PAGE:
The density ranges from 600 to 1,100 trees per acre, lower than other systems because of the vigor of the rootstock. “One of the issues pretty much with all central leader trees is a lot of heavy growth in the top, that we’re always trying to fight and maintain our good fruiting area down below,” Lang said.
Best management practices are to plant a nursery tree, cut off a couple of odd branches and select the wanted buds, removing the lowest, in hopes of stimulating six to 10 branches in the first year of growth.
“Because the more branches we get, the more moderate each of those branches is, the more the tree starts out in balance,” he said. In the second year, prune the last 15 to 20 percent tip of each shoot, to provide more leaf area and even get a little bit of nonspur basal flower bud formation, then make dormant pruning cuts going into year three to maintain good light penetration.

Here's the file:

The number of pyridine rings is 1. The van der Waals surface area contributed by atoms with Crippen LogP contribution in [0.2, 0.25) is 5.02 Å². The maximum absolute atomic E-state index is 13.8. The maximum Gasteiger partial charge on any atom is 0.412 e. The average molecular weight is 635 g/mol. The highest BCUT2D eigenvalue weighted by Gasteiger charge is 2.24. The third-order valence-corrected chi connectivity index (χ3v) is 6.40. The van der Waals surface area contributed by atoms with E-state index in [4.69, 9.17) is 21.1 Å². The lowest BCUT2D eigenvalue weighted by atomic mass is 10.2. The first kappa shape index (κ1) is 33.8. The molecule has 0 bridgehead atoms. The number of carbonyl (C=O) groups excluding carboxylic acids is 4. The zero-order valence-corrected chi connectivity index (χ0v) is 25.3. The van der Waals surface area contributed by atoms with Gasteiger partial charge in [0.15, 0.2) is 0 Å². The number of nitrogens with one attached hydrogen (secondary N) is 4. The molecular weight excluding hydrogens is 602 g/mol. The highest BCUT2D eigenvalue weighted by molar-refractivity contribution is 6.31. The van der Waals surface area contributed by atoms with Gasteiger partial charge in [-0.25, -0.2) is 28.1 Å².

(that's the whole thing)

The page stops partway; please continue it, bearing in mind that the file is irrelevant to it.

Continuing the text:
KGB: The architecture of the tree begins to simplify in a KGB system, with vertical leaders that are pruned to maintain some level of light. Canopy is a simplifying mix of fruiting leaders having relatively uniform lengths, orientations and fruit populations (spurs) and somewhat diverse light exposures.
The multiple narrow leaders are an advancement, compared to the TSA system, for simplifying a 3-D canopy, plus are a way to diffuse vigor and avoid the issue of always fighting vigor at the top of a single leader tree, Lang said.
The tradeoff: less precocity because of the wholesale pruning required in the first two years. In addition, the researchers learned they had to stake the leaders — a requirement tied to the growth habit of Gisela rootstocks, which is an insight that was not anticipated at the outset of the trial, Lang said.
“That raises the question: Can we even deal with this kind of training system, where we’re on weak rootstocks, soils or climates?” he asked. “We simply need to balance tree spacing and the number of leaders with the vigor of the rootstock or training system.” Density is about 500 to 825 trees per acre.